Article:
Prostatitis vs. Prostate Cancer Symptoms and Signs

Prostatitis vs. Prostate Cancer Facts

  • Prostatitis is inflammation of the prostate gland; the four types are acute bacterial prostatitis, chronic bacterial prostatitis, chronic (nonbacterial) prostatitis/chronic pelvic pain syndrome, and asymptomatic inflammatory prostatitis.
  • Prostate cancer develops when abnormal prostate gland cells multiply without control and may metastasize (spread) to other organs.
  • Benign prostatic hyperplasia (BPH) is a noncancerous condition where normal prostate gland cells keep multiplying, thereby increasing the size of the prostate.
  • Prostatitis usually does not lead to death, but prostate cancer is the second leading cause of cancer death in men, even though it is a slow-moving disease.
  • Most men with early prostate cancer have no symptoms or signs; symptoms and signs appear when the cancer (tumor) becomes large enough to cause urinary blockage. Prostatitis, in contrast, usually appears with symptoms such as urinary frequency, urgency and/or pain with urination and possibly, some type of sexual dysfunction.
  • Prostate cancer, when it produces signs and symptoms, may produce one or more of the following symptoms or signs that may also be seen in patients with prostatitis or BPH:
  • Other prostatic cancer symptoms and signs that may be shared less frequently with prostatitis and/or BPH are the following:
  • Prostate cancer symptoms and signs may also include bone/back pain, lower abdominal pain and weight loss, especially if it has metastasized to other organs; BPH and prostatitis do not metastasize.
  • Digital exams of the prostate in patients with prostate cancer usually detects a hard prostate while with prostatitis, the digital exam usually detects an enlarged, tender, warm, firm, and possibly irregular shaped prostate.

What Is Prostatitis?

The prostate gland is a part of a man's reproductive system, secreting fluids that help transport sperm. The gland lies just below the bladder and surrounds the urethra (the tube that drains the bladder).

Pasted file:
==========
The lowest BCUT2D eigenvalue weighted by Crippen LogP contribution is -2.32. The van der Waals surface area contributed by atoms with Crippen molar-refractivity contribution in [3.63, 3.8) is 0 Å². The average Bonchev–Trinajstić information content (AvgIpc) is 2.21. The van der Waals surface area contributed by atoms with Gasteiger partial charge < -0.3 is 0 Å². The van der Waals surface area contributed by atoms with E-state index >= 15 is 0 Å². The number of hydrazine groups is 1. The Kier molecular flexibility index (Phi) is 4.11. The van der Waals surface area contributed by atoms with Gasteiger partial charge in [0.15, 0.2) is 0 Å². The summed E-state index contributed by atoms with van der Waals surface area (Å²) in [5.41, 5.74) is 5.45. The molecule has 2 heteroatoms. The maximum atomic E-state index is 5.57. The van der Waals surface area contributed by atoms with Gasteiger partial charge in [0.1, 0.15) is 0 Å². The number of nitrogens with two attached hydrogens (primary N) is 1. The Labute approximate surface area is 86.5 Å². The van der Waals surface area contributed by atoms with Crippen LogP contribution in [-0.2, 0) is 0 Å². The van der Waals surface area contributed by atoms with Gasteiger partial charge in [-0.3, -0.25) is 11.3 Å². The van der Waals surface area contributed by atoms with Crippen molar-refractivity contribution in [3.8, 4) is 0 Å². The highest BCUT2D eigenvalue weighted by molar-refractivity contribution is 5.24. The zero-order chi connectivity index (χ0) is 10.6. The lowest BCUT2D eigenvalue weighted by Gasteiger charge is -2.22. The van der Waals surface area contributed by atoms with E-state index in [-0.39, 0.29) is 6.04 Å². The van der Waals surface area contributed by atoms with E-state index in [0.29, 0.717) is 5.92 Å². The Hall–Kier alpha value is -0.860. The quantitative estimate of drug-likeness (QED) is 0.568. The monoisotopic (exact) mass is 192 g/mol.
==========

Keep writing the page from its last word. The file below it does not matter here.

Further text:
Prostate infections may irritate the prostate and cause inflammation and swelling of the gland. Prostate infections occur most often in men aged 30-50 years but can occur in older men. Unfortunately, many people equate the terms prostate infection and prostatitis, but prostate infections comprise only two of the four major classifications of the term "prostatitis," and infectious types comprise only a few of the total number of prostatitis diagnosed patients.

The National Institutes of Health consensus panel has designated four types of prostatitis classifications.

  1. Acute bacterial prostatitis
  2. Chronic bacterial prostatitis
  3. Chronic (nonbacterial) prostatitis/chronic pelvic pain syndrome (CPPS; sometimes termed prostatodynia) with subtypes of CPPS termed inflammatory and noninflammatory
  4. Asymptomatic inflammatory prostatitis

Chronic nonbacterial prostatitis may also be occasionally caused by infection; the infectious agent may be at a low level and not found on culture of prostatic secretions. Needle biopsy has also found some patients with difficult to cultivate anaerobic organisms likely causing the infection and may explain why long term-term antibiotic therapy may help some patients with this diagnosis. If an infectious agent is identified by needle biopsy or other tests, the diagnosis should be changed to acute or chronic prostatitis. Chronic nonbacterial prostatitis/CPPS has not been scientifically demonstrated to be primarily either a disease of the prostate or the result of an inflammatory process.


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What Is Prostate Cancer?